The basis for the $10 million maximum penalty is not discussed in the judgment. The maximum could reflect the fact that:

  • the benefits could be determined, sub-section (ii) was engaged, but the benefits were determined to be zero. This is a possibility because the offending conduct related to entering into the impugned agreement (and not giving effect to it); or
  • the benefits could not be determined, sub-section (iii) was engaged, but 10% of NQCranes’ annual turnover did not exceed $10 million.

Her Honour emphasised the deterrent object of pecuniary penalties, by reference to the High Court’s recent decision in Australian Building and Construction Commission v Pattinson, as well as citing the well-established factors underlying the assessment of an appropriate penalty. Her Honour also applied the principles recently considered in Volkswagen Aktiengellschaft v ACCC with respect to agreed penalties involving a regulator. Those principles include the fact that it is highly desirable for the Court to accept an agreed penalty, recognising that the penalty most likely was a result of ‘compromise and pragmatism on the part of the regulator’, balanced with the need to be wary of the possibility that the regulator may have been ‘too pragmatic’.

Mitigating Factors

Justice Abraham identified several mitigating factors relevant to the determination of whether the proposed penalty was appropriate, including:

  • the conduct was not deliberate, in the sense that senior management of NQCranes were unaware that the agreement was capable of contravening the CCA (though they did appreciate the practical meaning and effect of the Co-Ordinated Approach Provision);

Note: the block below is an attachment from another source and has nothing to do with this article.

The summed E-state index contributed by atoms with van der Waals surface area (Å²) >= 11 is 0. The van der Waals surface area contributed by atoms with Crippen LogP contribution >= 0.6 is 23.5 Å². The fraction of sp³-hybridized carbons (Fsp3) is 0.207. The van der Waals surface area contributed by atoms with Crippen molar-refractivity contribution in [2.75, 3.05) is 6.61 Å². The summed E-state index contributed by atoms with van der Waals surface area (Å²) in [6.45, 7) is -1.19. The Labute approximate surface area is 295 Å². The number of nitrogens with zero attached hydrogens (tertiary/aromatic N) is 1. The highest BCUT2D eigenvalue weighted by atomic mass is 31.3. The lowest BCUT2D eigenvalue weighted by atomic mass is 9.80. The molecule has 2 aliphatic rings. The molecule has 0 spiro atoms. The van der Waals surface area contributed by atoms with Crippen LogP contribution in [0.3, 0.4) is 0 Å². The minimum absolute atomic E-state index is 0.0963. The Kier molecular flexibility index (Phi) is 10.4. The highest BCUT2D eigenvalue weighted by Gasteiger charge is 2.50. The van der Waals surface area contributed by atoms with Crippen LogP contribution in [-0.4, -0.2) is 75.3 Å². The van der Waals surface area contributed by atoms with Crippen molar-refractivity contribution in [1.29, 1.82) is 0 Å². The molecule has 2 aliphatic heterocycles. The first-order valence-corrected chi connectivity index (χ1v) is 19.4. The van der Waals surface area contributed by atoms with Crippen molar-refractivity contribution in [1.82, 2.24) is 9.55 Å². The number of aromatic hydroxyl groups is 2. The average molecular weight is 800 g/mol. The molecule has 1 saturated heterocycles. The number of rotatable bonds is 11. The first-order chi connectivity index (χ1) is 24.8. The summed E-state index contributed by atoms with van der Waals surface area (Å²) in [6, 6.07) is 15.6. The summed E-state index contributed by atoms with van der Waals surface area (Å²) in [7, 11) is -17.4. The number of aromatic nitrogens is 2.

• the isolated nature of the contravening conduct, being limited to the making of a contract or arrangement, and being limited in duration and scope;
  • the fact that Demag was responsible for proposing the Co-Ordinated Approach Provision;
  • the absence of any prior contraventions of the CCA by NQCranes; and
  • the level of NQCranes’ co-operation with the ACCC throughout the investigation and proceeding.

Accordingly, her Honour concluded that the proposed penalty of $1 million was appropriate in all the circumstances. Her Honour also made orders compelling NQCranes to establish and maintain a competition law education, training and compliance program.

Payment Plan

A unique feature of the case was the parties’ proposal for NQCranes to pay the $1 million penalty over a period of five years. The parties adduced evidence to the effect that NQCranes’ financial position was such that it would face solvency issues if it were required to pay the penalty immediately. Justice Abraham accepted that evidence and permitted NQCranes to pay the penalty in five instalments over five years. Her Honour emphasised, however, that NQCranes’ financial position “does not excuse its contravening conduct, nor lessen the primary importance of deterrence in the penalty imposed”.

Key takeaways

Justice Abraham’s decision demonstrates the flexibility available for the payment of a pecuniary penalty in the event of demonstrated financial difficulty, while confirming that the overarching importance of deterrence means that a risk of insolvency is not a reason to reduce the quantum of that penalty.